Charged Up

From payments to transportation to accounting, Georgia companies have been busy seeking and making deals.

Some of Georgia’s biggest growth industries keep accelerating as the state lands plants for electric vehicles in the skies and EV parts and power on the ground, another soundstage facility opens for film and television, and financial technology businesses seek innovative connections.  

Israel’s consul general to the Southeast, Anat Sultan-Dadon (center), joins Deputy Consul General Alex Gandler and Economic Minister to North America Anat Katz at a reception for the fintech delegation Nov. 9. (Credit: Conexx)

Fintech Friendship 

Georgia is a center for financial technology. Israel is known for high-tech innovation. Marietta-based Conexx: America-Israel Commercial Alliance is, as the name implies, focused on making business connections between the Southeast and Israel. 

Thus, Conexx brought representatives from seven Israeli-founded fintech companies to Atlanta on Nov. 9 and 10—including one, Rebillia Platform, that is based in metro Atlanta, home to its Israeli CEO, Snir Avidan. 

Conexx head Richard Brooks and Rebillia COO Moran Mizrahi welcome roughly 100 people to a discussion of the future of fintech featuring Alston & Bird’s Tony Balloon (seated, left) and Chris Baugher. (Credit: Conexx)

Rebillia (subscription management), Astrix Security (cybersecurity), Credics (transaction management), FUGU (trust), GigaSpaces (app and feature development), IronVest (payment and ID security), and Reach (customer support and engagement) met with investors, toured NCR and Deluxe, and pitched themselves to about 100 people who gathered at law firm Alston & Bird to discuss the future of fintech. The audience included reps from Equifax, Finastra, and Oracle.   

For the Israelis, who typically look for business in New York, the trip was “a huge eye-opener,” says Richard Brooks, who leads Conexx. He says they had no idea of Georgia’s central role in fintech: 210 companies employing 42,000 people playing roles in an estimated 70 percent of U.S. electronic financial transactions.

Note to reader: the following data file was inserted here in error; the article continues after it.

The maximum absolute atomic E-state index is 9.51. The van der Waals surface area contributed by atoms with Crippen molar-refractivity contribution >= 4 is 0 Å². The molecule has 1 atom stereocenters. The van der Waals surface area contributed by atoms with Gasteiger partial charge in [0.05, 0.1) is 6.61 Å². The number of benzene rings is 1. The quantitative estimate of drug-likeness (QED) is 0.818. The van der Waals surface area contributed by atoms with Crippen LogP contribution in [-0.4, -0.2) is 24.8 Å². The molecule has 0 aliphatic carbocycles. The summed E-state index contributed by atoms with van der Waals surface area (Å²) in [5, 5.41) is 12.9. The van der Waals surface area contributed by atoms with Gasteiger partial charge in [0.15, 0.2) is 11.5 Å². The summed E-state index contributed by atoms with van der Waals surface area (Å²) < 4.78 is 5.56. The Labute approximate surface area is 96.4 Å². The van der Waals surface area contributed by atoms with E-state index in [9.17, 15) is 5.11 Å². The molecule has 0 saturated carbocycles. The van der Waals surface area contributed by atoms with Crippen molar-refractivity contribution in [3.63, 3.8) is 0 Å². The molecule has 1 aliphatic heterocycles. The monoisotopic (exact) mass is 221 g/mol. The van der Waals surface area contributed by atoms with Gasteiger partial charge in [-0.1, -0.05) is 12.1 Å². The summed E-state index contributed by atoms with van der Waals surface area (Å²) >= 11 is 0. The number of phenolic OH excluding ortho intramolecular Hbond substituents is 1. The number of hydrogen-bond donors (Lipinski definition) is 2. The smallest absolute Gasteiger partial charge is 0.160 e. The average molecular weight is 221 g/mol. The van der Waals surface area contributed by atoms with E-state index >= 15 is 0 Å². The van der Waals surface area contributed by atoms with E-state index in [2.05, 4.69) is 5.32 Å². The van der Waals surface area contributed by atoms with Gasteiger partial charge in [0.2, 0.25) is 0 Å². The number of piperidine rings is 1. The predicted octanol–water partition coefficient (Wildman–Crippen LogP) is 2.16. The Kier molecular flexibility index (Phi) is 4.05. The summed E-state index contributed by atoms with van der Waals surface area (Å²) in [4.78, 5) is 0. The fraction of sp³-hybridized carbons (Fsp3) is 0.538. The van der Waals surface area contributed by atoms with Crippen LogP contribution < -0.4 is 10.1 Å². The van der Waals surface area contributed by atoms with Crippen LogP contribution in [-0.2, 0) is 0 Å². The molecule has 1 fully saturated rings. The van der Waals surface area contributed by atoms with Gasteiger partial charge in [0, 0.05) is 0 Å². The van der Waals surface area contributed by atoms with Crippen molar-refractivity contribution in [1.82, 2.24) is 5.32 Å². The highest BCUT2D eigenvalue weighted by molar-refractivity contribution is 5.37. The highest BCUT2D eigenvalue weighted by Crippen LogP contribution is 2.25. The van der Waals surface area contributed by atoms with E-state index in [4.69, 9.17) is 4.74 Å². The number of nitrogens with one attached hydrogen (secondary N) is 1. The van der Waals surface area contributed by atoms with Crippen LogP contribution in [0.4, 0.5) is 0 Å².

Time will tell whether any deals develop, but Conexx now has an invitation to bring a Georgia delegation to Fintech Week Tel Aviv in mid-March. 

Archer in late November unveiled the production model of its electric aircraft, Midnight. (Credit: Archer)

Buzzing in the Air  

Georgia’s electric vehicle business is taking off—literally. 

Archer Aviation, a California company developing electric-powered vertical takeoff and landing aircraft, announced Nov. 14 that it will manufacture its air EVs next to Covington Municipal Airport. 

Plant construction and production will start in 2024, Archer announced in a press release. It plans to invest $118 million over 10 years, build up to 650 of its four-passenger aircraft per year, and eventually employ 1,000 people. The facility could expand to manufacture 2,300 airplanes annually. 

Archer’s aircraft take off and land like helicopters but fly as airplanes within a metro area.  

“Our goal of creating urban air mobility networks across major cities nationwide requires us to ramp production of our aircraft,” Archer CEO Adam Goldstein said. “This facility represents a huge step toward ensuring we can meet this challenge.” 

In October, Delta Air Lines invested in an Archer competitor, Joby, to help launch an air taxi service to and from airports. Joby has told shareholders it expects to start commercial service in 2025. 

FREYR Battery has purchased 368 acres in Coweta County for its plant. (Credit: FREYR)

And on the Ground 

Aerial commuting may be the stuff of George Jetson’s dreams, but Georgia is making it a reality as it charges ahead with down-to-earth EV plans. 

Two auto parts suppliers have announced plants that will supply Hyundai’s $5.5-billion Metaplant America EV facility, which broke ground in Bryan County on Oct. 25.